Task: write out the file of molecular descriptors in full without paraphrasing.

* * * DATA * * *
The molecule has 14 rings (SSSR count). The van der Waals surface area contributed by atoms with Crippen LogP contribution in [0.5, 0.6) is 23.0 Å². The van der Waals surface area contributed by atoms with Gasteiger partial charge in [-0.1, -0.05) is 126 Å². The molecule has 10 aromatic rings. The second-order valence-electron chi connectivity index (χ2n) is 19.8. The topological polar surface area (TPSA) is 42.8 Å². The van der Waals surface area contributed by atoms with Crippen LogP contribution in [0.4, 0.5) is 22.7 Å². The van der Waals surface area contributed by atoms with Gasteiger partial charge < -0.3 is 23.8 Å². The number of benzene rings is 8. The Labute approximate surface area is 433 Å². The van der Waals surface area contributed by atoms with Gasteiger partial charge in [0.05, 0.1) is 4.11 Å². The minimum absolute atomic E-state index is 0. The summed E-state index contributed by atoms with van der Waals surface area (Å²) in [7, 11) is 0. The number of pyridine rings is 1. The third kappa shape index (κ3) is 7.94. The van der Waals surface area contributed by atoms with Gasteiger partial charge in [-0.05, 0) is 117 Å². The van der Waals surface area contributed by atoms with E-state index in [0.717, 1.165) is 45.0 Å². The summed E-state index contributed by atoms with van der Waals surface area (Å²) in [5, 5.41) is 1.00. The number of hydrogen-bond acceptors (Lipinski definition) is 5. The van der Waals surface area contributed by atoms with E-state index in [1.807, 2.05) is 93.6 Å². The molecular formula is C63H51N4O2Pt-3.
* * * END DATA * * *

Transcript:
The molecule has 14 rings (SSSR count). The van der Waals surface area contributed by atoms with Crippen LogP contribution in [0.5, 0.6) is 23.0 Å². The van der Waals surface area contributed by atoms with Gasteiger partial charge in [-0.1, -0.05) is 126 Å². The molecule has 10 aromatic rings. The second-order valence-electron chi connectivity index (χ2n) is 19.8. The topological polar surface area (TPSA) is 42.8 Å². The van der Waals surface area contributed by atoms with Crippen LogP contribution in [0.4, 0.5) is 22.7 Å². The van der Waals surface area contributed by atoms with Gasteiger partial charge < -0.3 is 23.8 Å². The number of benzene rings is 8. The Labute approximate surface area is 433 Å². The van der Waals surface area contributed by atoms with Gasteiger partial charge in [0.05, 0.1) is 4.11 Å². The minimum absolute atomic E-state index is 0. The summed E-state index contributed by atoms with van der Waals surface area (Å²) in [7, 11) is 0. The number of pyridine rings is 1. The third kappa shape index (κ3) is 7.94. The van der Waals surface area contributed by atoms with Gasteiger partial charge in [-0.05, 0) is 117 Å². The van der Waals surface area contributed by atoms with E-state index in [0.717, 1.165) is 45.0 Å². The summed E-state index contributed by atoms with van der Waals surface area (Å²) in [5, 5.41) is 1.00. The number of hydrogen-bond acceptors (Lipinski definition) is 5. The van der Waals surface area contributed by atoms with E-state index in [1.807, 2.05) is 93.6 Å². The molecular formula is C63H51N4O2Pt-3.